4) Generally, the ambulatory boundary of all lots will be the feature as identified on the current survey plan. Changes will only occur when a new survey plan is made.
What is doctrine of accretion?


– In relation to natural boundaries i.e. riparian boundaries, the doctrine of accretion or erosion applies. The slow alteration of physical boundaries results in a change of boundaries at law.
– Common law rule (Verrall v Nott):
? JH owned land bounded by the sea. Built solid retaining wall, stakes driven into foreshore to prevent erosion. Main cause of the land build up was the retaining wall – deliberate reclamation of land.
The doctrine applies only if the accretion was formed in the course of nature – this was deliberate reclamation works.
AG of Southern Nigeria v John Holt
? Even if the boundary/reclaimed land is the result of artificial works, the landowner gets the additional land if the accretion is unintentionally assisted by the artificial works.
? Verrall v Nott:
? Held: Doctrine of accretion applies in Australia. The doctrine applies to an inland lake. It applies to Crown leasehold land. It applies where there is windblown sand. It applies where the accretion is gradual and imperceptible. It applies whether or not the grant is accompanies by a map showing the boundary, or contains a clause stating the area.
? Southern Centre of Theosophy v SA:
How are rights of chattels/fixtures determined for vendor and purchaser of land?
The contract of sale passes fixtures as part of the realty. The seller loses the right to keep the fixtures once they sign a binding contract of sale
How are rights of chattels/fixtures determined for beneficiary under will and the personal rep of the deceased’s estate?
Fixtures pass with the realty. The devisee is the beneficiary to the realty – fixtures pass to the devisee.
How are rights of chattels/fixtures determined forLandlord and tenant:
In some circumstances, the tenant can remove the fixtures.
How are rights of chattels/fixtures determined for Mortgage of land:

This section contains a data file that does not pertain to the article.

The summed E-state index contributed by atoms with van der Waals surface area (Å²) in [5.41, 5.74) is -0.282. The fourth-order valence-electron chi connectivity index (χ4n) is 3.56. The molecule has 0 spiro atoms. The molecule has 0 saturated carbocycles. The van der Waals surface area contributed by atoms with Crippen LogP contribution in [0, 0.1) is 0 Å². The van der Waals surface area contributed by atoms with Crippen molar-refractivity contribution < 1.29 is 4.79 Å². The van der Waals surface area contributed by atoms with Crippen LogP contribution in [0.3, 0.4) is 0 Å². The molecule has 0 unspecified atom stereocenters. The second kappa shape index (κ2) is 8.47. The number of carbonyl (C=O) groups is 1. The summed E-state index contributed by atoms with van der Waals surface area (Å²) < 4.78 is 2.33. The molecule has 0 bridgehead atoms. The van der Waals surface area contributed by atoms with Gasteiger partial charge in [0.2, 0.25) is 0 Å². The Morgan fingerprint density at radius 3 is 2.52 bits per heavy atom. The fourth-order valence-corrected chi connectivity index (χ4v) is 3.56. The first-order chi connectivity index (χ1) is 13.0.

Mortgage includes all fixtures at the date of the mortgage as well as any fixtures attached during the mortgage
How are rights of chattels/fixtures determined for Life tenant and remainder person:
If the LT affixes chattels so that they become fixtures, they pass to the person entitled to the realty. They do not go to the life tenant’s estate.
First test of fixture?
Degree of Annexation.

a) Connection with land
b) Mode of annexation to the land?
– If item is securely fixed, and so affixed it cannot be detached without damage, there is strong evidence it is a fixture.
– Light fixing supports inference that it was not intended to be permanent.
– See APA v Coroneo

Second test of fixture?
Object/purpose of annexation.

a) consider all circumstances (intended time/duration)
b) Better use test
c) Object of annexation.

What is the better use test?


– Is the annexation for the better use of the object as an object (then chattel); or for the better use of the land as land (then fixture)?
– What is the nature of the time and what is to be done with the item?
– What are the economic consequences of finding the chattel is a fixture?

Reid v Smith


Hobson v Gorringe – issues?
1. Fixture issue:
? The engine was a fixture because of the degree and object of annexation. The engine was therefore subject to the mortgage.
? The Court said that the test was objective. Rejected view that the hire/purchase agreement allowed the engine to remain a chattel.